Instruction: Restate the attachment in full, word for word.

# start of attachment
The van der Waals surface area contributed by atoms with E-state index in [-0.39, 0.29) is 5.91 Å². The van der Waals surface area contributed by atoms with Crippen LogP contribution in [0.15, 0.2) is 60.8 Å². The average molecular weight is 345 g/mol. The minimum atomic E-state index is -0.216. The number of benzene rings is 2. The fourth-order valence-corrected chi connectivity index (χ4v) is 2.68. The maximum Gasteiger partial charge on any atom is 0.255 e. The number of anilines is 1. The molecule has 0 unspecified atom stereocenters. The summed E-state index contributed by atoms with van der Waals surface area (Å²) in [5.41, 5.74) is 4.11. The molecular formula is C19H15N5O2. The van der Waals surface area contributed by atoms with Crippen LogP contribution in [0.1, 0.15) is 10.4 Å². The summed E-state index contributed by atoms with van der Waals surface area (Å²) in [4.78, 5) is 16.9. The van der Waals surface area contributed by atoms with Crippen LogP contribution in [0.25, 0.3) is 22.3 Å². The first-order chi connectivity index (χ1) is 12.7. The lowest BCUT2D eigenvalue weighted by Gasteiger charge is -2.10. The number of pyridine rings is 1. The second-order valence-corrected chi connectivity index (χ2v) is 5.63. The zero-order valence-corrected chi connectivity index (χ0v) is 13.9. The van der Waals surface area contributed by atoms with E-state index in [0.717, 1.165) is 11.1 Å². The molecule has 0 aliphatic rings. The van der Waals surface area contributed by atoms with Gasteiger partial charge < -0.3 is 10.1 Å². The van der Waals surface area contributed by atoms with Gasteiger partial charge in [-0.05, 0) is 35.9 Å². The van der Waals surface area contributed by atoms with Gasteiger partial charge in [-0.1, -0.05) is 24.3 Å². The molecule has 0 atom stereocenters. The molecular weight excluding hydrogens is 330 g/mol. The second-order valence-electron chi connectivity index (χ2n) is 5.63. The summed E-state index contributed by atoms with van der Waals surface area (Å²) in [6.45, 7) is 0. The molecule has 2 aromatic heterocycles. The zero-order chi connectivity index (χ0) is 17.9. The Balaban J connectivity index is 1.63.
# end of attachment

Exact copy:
The van der Waals surface area contributed by atoms with E-state index in [-0.39, 0.29) is 5.91 Å². The van der Waals surface area contributed by atoms with Crippen LogP contribution in [0.15, 0.2) is 60.8 Å². The average molecular weight is 345 g/mol. The minimum atomic E-state index is -0.216. The number of benzene rings is 2. The fourth-order valence-corrected chi connectivity index (χ4v) is 2.68. The maximum Gasteiger partial charge on any atom is 0.255 e. The number of anilines is 1. The molecule has 0 unspecified atom stereocenters. The summed E-state index contributed by atoms with van der Waals surface area (Å²) in [5.41, 5.74) is 4.11. The molecular formula is C19H15N5O2. The van der Waals surface area contributed by atoms with Crippen LogP contribution in [0.1, 0.15) is 10.4 Å². The summed E-state index contributed by atoms with van der Waals surface area (Å²) in [4.78, 5) is 16.9. The van der Waals surface area contributed by atoms with Crippen LogP contribution in [0.25, 0.3) is 22.3 Å². The first-order chi connectivity index (χ1) is 12.7. The lowest BCUT2D eigenvalue weighted by Gasteiger charge is -2.10. The number of pyridine rings is 1. The second-order valence-corrected chi connectivity index (χ2v) is 5.63. The zero-order valence-corrected chi connectivity index (χ0v) is 13.9. The van der Waals surface area contributed by atoms with E-state index in [0.717, 1.165) is 11.1 Å². The molecule has 0 aliphatic rings. The van der Waals surface area contributed by atoms with Gasteiger partial charge < -0.3 is 10.1 Å². The van der Waals surface area contributed by atoms with Gasteiger partial charge in [-0.05, 0) is 35.9 Å². The van der Waals surface area contributed by atoms with Gasteiger partial charge in [-0.1, -0.05) is 24.3 Å². The molecule has 0 atom stereocenters. The molecular weight excluding hydrogens is 330 g/mol. The second-order valence-electron chi connectivity index (χ2n) is 5.63. The summed E-state index contributed by atoms with van der Waals surface area (Å²) in [6.45, 7) is 0. The molecule has 2 aromatic heterocycles. The zero-order chi connectivity index (χ0) is 17.9. The Balaban J connectivity index is 1.63.